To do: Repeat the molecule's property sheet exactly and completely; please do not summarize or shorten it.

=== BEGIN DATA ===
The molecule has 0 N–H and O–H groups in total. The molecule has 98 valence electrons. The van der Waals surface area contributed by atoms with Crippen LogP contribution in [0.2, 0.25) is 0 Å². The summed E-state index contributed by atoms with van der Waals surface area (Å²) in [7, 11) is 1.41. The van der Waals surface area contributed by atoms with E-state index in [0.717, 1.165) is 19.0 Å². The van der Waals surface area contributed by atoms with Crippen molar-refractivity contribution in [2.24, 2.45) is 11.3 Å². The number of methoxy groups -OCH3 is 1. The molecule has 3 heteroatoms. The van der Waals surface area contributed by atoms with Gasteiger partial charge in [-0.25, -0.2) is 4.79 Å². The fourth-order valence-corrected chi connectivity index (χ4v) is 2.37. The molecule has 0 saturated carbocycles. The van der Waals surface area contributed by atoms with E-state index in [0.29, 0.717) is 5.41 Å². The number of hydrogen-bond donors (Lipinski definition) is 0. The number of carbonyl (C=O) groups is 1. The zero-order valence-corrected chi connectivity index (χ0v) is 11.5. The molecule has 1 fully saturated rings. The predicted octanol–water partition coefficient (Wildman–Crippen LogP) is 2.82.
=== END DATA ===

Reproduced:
The molecule has 0 N–H and O–H groups in total. The molecule has 98 valence electrons. The van der Waals surface area contributed by atoms with Crippen LogP contribution in [0.2, 0.25) is 0 Å². The summed E-state index contributed by atoms with van der Waals surface area (Å²) in [7, 11) is 1.41. The van der Waals surface area contributed by atoms with E-state index in [0.717, 1.165) is 19.0 Å². The van der Waals surface area contributed by atoms with Crippen molar-refractivity contribution in [2.24, 2.45) is 11.3 Å². The number of methoxy groups -OCH3 is 1. The molecule has 3 heteroatoms. The van der Waals surface area contributed by atoms with Gasteiger partial charge in [-0.25, -0.2) is 4.79 Å². The fourth-order valence-corrected chi connectivity index (χ4v) is 2.37. The molecule has 0 saturated carbocycles. The van der Waals surface area contributed by atoms with E-state index in [0.29, 0.717) is 5.41 Å². The number of hydrogen-bond donors (Lipinski definition) is 0. The number of carbonyl (C=O) groups is 1. The zero-order valence-corrected chi connectivity index (χ0v) is 11.5. The molecule has 1 fully saturated rings. The predicted octanol–water partition coefficient (Wildman–Crippen LogP) is 2.82.